Patricia- What many people seem to not realize is that Jenny was the first true hero in Nickelodeon with actual villains. While you can say that there were other shows such as The Secret World of Alex Mack, Space Cases, Butt Ugly Martians, and The Adventures of Jimmy Neutron: Boy Genius that implicated a villain, My Life as a Teenage Robot was a show about a person who was designed to save the world from destruction and/or world domination. Later shows such as Danny Phantom, El Tigre, Tak and the Power of Juju, Avatar: The Last Airbender, and The Legend of Korra would have a similar premise. It's something that I find interesting.




James- Definitely. What also helped strengthen the series was how it focused on Jenny's social life. As a robot, she's a true outsider, and her efforts to be accepted by her peers have more impact since her peers are, essentially, all of humanity. The writers did a stellar job with stories that show her dealing with people who are prejudiced against machines, augmenting herself in the hopes of better fitting in, even dealing with the standard teen problems of unrequited crushes and bullies... though when your body is stocked with a weapons system that could put most small dictatorships to shame, harassment shouldn't be that much of a problem. As cliched as this may sound, despite being mechanical, Jenny is well developed as an incredibly human character. Her desires, her weaknesses, her interests - all are well crafted to make her a well rounded protagonist, perhaps one of the strongest central characters in Nicktoons history.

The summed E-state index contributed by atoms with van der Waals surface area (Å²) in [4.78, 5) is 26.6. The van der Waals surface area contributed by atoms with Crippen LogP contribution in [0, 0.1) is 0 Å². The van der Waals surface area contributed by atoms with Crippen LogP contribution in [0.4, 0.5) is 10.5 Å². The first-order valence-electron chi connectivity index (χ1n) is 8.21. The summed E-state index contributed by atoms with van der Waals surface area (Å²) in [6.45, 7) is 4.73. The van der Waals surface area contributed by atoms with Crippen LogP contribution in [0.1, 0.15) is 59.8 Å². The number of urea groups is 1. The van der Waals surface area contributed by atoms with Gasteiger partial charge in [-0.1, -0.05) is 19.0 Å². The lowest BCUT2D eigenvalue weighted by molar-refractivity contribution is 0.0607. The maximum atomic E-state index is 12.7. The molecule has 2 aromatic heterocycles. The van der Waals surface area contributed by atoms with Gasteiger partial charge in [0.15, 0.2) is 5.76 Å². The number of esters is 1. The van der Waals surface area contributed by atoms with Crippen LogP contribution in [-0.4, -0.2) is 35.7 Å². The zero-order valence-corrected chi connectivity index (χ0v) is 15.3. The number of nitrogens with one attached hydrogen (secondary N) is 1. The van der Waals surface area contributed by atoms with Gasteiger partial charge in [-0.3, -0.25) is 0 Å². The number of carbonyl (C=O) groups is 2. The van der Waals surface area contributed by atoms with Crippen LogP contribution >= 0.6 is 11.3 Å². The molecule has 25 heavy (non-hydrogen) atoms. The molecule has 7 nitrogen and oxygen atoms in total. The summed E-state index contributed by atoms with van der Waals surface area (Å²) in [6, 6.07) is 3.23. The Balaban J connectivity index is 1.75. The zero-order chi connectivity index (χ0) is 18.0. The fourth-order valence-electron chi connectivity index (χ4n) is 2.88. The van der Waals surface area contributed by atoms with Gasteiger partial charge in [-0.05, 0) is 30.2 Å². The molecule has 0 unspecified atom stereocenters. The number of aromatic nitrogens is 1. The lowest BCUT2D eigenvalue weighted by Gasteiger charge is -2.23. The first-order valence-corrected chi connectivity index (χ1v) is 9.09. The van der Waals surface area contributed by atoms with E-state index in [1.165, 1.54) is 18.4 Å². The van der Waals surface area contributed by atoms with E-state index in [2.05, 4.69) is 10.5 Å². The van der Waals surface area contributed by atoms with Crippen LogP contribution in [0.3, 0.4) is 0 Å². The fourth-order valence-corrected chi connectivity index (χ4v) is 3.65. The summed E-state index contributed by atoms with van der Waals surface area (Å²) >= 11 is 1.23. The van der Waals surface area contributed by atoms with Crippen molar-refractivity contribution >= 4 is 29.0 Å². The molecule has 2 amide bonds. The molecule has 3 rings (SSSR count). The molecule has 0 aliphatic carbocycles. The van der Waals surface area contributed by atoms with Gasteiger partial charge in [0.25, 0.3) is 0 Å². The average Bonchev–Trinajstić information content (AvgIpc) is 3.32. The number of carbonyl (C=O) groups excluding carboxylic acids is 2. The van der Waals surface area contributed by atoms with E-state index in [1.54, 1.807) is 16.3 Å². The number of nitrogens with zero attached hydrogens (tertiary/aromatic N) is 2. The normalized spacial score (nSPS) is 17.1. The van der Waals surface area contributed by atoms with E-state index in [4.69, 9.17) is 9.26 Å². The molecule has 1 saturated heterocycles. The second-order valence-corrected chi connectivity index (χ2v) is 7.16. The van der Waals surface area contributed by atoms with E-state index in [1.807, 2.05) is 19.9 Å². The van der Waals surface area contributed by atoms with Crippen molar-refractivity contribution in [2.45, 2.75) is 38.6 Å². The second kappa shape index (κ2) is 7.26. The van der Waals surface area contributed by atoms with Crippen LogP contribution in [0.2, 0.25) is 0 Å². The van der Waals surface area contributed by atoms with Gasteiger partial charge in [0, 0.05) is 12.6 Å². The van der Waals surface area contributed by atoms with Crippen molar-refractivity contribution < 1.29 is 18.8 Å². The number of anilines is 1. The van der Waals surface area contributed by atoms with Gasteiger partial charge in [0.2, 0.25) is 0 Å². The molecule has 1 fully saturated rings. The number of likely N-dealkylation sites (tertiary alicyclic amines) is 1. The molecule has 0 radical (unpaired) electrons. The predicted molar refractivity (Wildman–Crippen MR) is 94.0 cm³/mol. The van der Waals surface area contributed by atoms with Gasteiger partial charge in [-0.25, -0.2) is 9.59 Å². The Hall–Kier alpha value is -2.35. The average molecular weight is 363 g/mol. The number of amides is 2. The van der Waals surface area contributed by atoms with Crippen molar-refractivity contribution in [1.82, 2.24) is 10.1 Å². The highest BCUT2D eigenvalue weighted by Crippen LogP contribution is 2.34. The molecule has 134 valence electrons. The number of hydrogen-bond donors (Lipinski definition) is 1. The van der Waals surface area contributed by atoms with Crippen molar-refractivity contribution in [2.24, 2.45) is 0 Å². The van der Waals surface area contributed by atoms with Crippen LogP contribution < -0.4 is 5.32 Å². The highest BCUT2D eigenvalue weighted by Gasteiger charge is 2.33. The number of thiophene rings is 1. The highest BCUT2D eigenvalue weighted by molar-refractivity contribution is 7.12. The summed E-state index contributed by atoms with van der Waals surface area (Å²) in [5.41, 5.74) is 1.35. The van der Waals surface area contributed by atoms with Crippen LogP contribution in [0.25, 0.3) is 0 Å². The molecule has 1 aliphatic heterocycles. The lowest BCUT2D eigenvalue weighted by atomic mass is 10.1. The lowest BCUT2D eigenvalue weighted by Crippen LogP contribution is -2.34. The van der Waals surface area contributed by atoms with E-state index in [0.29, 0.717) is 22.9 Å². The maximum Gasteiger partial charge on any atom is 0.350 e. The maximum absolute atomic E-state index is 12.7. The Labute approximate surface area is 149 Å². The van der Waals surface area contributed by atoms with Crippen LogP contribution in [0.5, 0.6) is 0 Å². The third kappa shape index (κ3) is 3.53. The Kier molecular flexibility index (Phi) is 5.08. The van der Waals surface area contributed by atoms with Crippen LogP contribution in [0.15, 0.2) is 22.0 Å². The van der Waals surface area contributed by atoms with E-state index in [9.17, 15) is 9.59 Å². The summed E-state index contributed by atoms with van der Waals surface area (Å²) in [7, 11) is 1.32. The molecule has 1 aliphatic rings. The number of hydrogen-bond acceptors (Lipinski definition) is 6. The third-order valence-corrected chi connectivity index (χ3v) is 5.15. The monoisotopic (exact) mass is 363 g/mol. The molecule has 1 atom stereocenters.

I also have to mention that the art style is great. The development team at Frederator went for unique pseudo-retro style that blends 60s sci-fi like The Jetsons with the classic Fleischer cartoons. It seems like an odd mix, but it actually works very well. The stylized designs give each character a unique, recognizable appearance, and since they didn't obsess over incredibly fancy animation, it meant that the show's success relied on its characters and plot, not simply the visuals. It was also a nice touch that the crew left in subtle homages to the animation style that inspired them, such as the popular after-school hangout being called Mezmer's after Felix the Cat's creator Otto Messmer, and of course the very obvious homage to animation legend Walt Disney in the character of eccentric theme park owner Uncle Wizzly.